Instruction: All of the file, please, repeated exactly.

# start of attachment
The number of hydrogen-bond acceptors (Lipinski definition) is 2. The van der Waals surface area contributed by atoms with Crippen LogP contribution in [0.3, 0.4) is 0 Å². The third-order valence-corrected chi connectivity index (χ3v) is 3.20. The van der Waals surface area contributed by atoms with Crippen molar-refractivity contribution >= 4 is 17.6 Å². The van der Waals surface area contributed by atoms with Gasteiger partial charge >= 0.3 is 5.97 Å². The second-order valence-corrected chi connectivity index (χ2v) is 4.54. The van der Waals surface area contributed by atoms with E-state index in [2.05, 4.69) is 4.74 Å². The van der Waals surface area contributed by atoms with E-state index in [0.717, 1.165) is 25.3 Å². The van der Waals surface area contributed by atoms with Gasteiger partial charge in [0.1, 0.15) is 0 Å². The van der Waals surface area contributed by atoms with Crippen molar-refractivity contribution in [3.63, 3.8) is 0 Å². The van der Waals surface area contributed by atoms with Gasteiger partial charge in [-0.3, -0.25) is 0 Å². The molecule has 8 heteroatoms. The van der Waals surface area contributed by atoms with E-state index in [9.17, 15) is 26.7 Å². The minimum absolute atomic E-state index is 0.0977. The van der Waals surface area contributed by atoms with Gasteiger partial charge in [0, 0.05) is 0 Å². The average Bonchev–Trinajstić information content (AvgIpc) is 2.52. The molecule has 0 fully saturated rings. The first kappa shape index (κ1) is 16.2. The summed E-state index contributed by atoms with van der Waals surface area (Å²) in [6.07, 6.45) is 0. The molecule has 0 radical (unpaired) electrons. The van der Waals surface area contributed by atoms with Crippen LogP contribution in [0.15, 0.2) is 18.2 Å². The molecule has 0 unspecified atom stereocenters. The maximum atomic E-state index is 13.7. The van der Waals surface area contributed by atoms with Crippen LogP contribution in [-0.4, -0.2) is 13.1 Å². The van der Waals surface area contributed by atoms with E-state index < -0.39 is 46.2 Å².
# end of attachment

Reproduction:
The number of hydrogen-bond acceptors (Lipinski definition) is 2. The van der Waals surface area contributed by atoms with Crippen LogP contribution in [0.3, 0.4) is 0 Å². The third-order valence-corrected chi connectivity index (χ3v) is 3.20. The van der Waals surface area contributed by atoms with Crippen molar-refractivity contribution >= 4 is 17.6 Å². The van der Waals surface area contributed by atoms with Gasteiger partial charge >= 0.3 is 5.97 Å². The second-order valence-corrected chi connectivity index (χ2v) is 4.54. The van der Waals surface area contributed by atoms with E-state index in [2.05, 4.69) is 4.74 Å². The van der Waals surface area contributed by atoms with E-state index in [0.717, 1.165) is 25.3 Å². The van der Waals surface area contributed by atoms with Gasteiger partial charge in [0.1, 0.15) is 0 Å². The van der Waals surface area contributed by atoms with Crippen molar-refractivity contribution in [3.63, 3.8) is 0 Å². The van der Waals surface area contributed by atoms with Gasteiger partial charge in [-0.3, -0.25) is 0 Å². The molecule has 8 heteroatoms. The van der Waals surface area contributed by atoms with E-state index in [9.17, 15) is 26.7 Å². The minimum absolute atomic E-state index is 0.0977. The van der Waals surface area contributed by atoms with Gasteiger partial charge in [0, 0.05) is 0 Å². The average Bonchev–Trinajstić information content (AvgIpc) is 2.52. The molecule has 0 fully saturated rings. The first kappa shape index (κ1) is 16.2. The summed E-state index contributed by atoms with van der Waals surface area (Å²) in [6.07, 6.45) is 0. The molecule has 0 radical (unpaired) electrons. The van der Waals surface area contributed by atoms with Crippen LogP contribution in [0.15, 0.2) is 18.2 Å². The molecule has 0 unspecified atom stereocenters. The maximum atomic E-state index is 13.7. The van der Waals surface area contributed by atoms with Crippen LogP contribution in [-0.4, -0.2) is 13.1 Å². The van der Waals surface area contributed by atoms with E-state index < -0.39 is 46.2 Å².